in those instances where his orders seem now to have been defective, he would, if living, be able to supply such information concerning them as. would make them plain. In this connection I think the following extract from a report made by Colonel Allan, of General Ewell's staff, evidently an unprejudiced and capable gentleman, is worthy of serious consideration. It comes from one who represents that great and gallant soldier who succeeded the immortal Stonewall, and whose corps was on the left of our army. Colonel Allan says: The Confederate line was a long one, and the perfect co-operation in the attack needed, to prevent General Meade, whose line was a short one, from using the same troops at more than one point, was difficult of attainment. Two of the corps commanders, Hill and Ewell, were new in their places. Longstreet's attack on the Federal left on the 2d was delayed beyond the expected time, and was not promptly seconded by Hill and Ewell when made. Ewell's
Southern Historical Society Papers, Volume 7. (ed. Reverend J. William Jones), Book notices. (search)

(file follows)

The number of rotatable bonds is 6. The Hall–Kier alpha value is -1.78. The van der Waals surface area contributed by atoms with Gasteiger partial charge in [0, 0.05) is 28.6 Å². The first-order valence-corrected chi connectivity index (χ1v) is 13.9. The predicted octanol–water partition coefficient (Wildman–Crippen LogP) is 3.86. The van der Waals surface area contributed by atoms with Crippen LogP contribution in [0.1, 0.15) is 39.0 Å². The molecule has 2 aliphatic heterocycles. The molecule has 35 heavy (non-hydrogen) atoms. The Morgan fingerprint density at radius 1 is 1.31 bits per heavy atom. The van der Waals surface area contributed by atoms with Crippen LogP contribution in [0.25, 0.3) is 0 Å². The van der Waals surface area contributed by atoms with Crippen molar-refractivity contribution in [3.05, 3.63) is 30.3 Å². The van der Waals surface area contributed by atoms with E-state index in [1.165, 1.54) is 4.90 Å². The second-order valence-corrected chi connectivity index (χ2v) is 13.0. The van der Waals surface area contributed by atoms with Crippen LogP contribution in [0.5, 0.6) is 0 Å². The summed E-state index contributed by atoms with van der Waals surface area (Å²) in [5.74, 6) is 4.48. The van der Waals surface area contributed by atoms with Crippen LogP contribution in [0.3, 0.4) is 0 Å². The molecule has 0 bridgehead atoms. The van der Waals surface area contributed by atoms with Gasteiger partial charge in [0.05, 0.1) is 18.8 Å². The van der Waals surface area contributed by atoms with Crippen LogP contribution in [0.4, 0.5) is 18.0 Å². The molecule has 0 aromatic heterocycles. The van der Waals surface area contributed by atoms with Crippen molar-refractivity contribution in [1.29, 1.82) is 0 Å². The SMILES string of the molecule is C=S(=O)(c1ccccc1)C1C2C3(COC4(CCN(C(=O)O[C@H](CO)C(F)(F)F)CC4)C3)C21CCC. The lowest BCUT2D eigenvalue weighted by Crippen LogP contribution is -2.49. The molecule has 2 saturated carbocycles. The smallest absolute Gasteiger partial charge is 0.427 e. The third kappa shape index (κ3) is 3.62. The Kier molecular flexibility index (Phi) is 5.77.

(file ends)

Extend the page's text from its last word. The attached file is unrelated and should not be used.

capture of Jefferson Davis, by J. H. Reagan; General Stuart in camp and Field, by Colonel J. E. Cooke; Lee and Grant in the Wilderness, by General C. M. Wilcox; Lee in Pennsylvania, by General James Longtreet; Lee's West Virginia campaign, by General A. L. Long; Morgan's Indiana and Ohio raid, by General Basil W. Duke; Mr. Lincoln and the force bill, by Hon. A. R. Boteler; Stonewall Jackson and his men, by Major H. Kyd Douglas; Stonewall Jackson's Valley campaign, by Colonel William Allan; The battle of Fleetwood, by Major H. B. McClellan; The Black horse cavalry, by Colonel John Scott; The burning of Chambersburg, by General John McCausland; The campaign in Pennsylvania, by Colonel W. H. Taylar; The career of General A. P. Hill, by Hon. William E. Cameron; The Dalton-Atlanta operations, by General Joseph E. Johnston; The exchange of prisoners, by Judge Robert Ould; The last Confederate surrender, by Lieutenant-General R. Taylor; The Mistakes of Gett
Southern Historical Society Papers, Volume 7. (ed. Reverend J. William Jones), Editorial Paragrpahs. (search)